Beginning in the next few months, sailors throughout the Navy’s fleet can expect to see new and more consistent consequences when they violate the service’s cybersecurity policies — whether intentionally or not.
The service is in the process of building new “templates” that will instruct its commanders on the range of accountability measures they should impose on service members who run afoul of well-publicized regulations designed to protect Navy networks. The move was borne out of service leaders’ realization that while some sailors were punished for violations such as plugging a USB drive into a government computer, those decisions were dependent almost entirely on whether or not a particular local commander put a premium on cybersecurity and treated violations seriously.
The wide variability in punishment in response to cyber violations is unlike most other approaches to good order and discipline within the Navy, said Troy Johnson, the director of the Navy’s newly-established cybersecurity division.
“If a person reports for work late three times in two weeks or shows up at a club that the base commander has declared off-limits, Navy leaders know what to do about that. People know what the range of consequences is for that kind of behavior,” Johnson said in an interview for an upcoming edition of Federal News Radio’s On DoD. “But if someone plugs their personal phone into one of our computers to charge it and puts some malware on our system, how bad is that? What should we do? So we’re in the process of designing template accountability guides to make sure commanders treat this as a big deal, but in a proportional manner that makes sense. Right now, it’s highly-dependent on the personality of the commander.”
Johnson said the specific recommended penalties for cyber violations are still being developed, but said they would be preceded by a widespread information campaign driving at the notion that all the Navy’s IT systems should be thought of as a weapons platform and that making them more vulnerable to an adversary is serious business.
The year-long communications campaign, initiated two weeks ago, will involve a barrage of social media, video messages, blog posts, printed material and other media telling sailors that government IT systems must be treated differently than their home computers.
“And the cyber threat reaches beyond traditional IT networks to systems that affect nearly every aspect of the Navy’s mission,” Vice Adm. Ted Branch, the Navy’s deputy chief of naval operations for information dominance wrote in a message announcing the information campaign. “Machinery control, weapons and navigation systems may be vulnerable, as well as the systems and networks supporting human resources, financial management, and logistics business processes. A successful cyber intrusion anywhere in the Navy increases the risk that adversaries can move to other targets. … Every time you connect to or operate a Navy network or system, you are in the cyber battlespace.”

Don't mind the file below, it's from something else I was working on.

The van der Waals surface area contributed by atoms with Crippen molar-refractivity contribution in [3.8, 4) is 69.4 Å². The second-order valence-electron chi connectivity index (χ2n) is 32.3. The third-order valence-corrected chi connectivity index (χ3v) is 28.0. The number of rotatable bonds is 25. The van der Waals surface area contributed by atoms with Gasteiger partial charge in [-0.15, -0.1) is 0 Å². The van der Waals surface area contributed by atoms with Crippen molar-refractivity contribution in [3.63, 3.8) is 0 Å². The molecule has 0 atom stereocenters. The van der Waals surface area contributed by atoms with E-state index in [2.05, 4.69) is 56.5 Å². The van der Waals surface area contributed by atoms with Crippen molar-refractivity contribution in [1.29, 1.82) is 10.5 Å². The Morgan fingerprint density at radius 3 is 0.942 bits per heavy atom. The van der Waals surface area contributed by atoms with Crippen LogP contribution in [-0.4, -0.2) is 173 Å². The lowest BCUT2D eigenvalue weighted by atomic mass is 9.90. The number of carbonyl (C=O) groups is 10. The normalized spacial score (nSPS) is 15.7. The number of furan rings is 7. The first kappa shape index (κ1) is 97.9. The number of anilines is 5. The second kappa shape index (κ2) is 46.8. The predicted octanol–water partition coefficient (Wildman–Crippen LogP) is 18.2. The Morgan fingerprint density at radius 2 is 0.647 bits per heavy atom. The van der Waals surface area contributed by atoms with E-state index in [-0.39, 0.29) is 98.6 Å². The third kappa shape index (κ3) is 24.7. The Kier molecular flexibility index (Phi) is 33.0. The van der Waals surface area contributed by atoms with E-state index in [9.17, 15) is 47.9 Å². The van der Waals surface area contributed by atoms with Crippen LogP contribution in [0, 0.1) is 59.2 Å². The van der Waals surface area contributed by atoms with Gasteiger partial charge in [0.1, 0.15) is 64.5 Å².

The Navy is speaking from experience: the new cybersecurity organization that’s now drawing up the new accountability measures was created partially in response to a 2013 intrusion that compromised significant portions of the Navy-Marine Corps Intranet; the foreign government behind the attack is believed to have made its way in via a known and neglected vulnerability on one of the Navy’s public websites.
Navy Cybersecurity, the permanent office the service created two months ago to continue the work of its year-long Task Force Cyber Awakening, has focused so far on ensuring the service’s IT systems and military hardware were as free from cybersecurity holes as possible, but intends to widen its aperture to include more of the human factors that make the Navy vulnerable to cyberattack.
That also happens to be a preoccupation of the Office of the Secretary of Defense, which launched a DoD-wide Cybersecurity Culture and Compliance Initiative (DC3I) in October, including the promise of more unannounced cybersecurity inspections and several upcoming deadlines for senior leaders to meet in order to change the department’s cybersecurity “culture.”
In announcing the DC3I, DoD cited industry estimates that suggest as much as 80 percent of successful intrusions are the result of poor cybersecurity hygiene, including inadvertent lapses by everyday users and a failure to apply software patches that would plug known security holes.
Johnson said that roughly comports with the conclusions the Navy reached about the causes of its vulnerabilities during Task Force Cyber Awakening, but the evidence about how many of the Navy’s problems were directly attributable to bad user behavior is mostly anecdotal.
“Right now, I don’t think we have good enough, systematic statistics on the level of accountability across the whole Navy when it comes to cybersecurity, like we do for almost everything else,” he said. “But I will say that for every person we find who’s doing something they shouldn’t be doing — and usually that’s not because of malice — we also find people who are doing stuff that goes above and beyond what they’re being asked to do and that makes things better. So we’re also trying to encourage more of that.”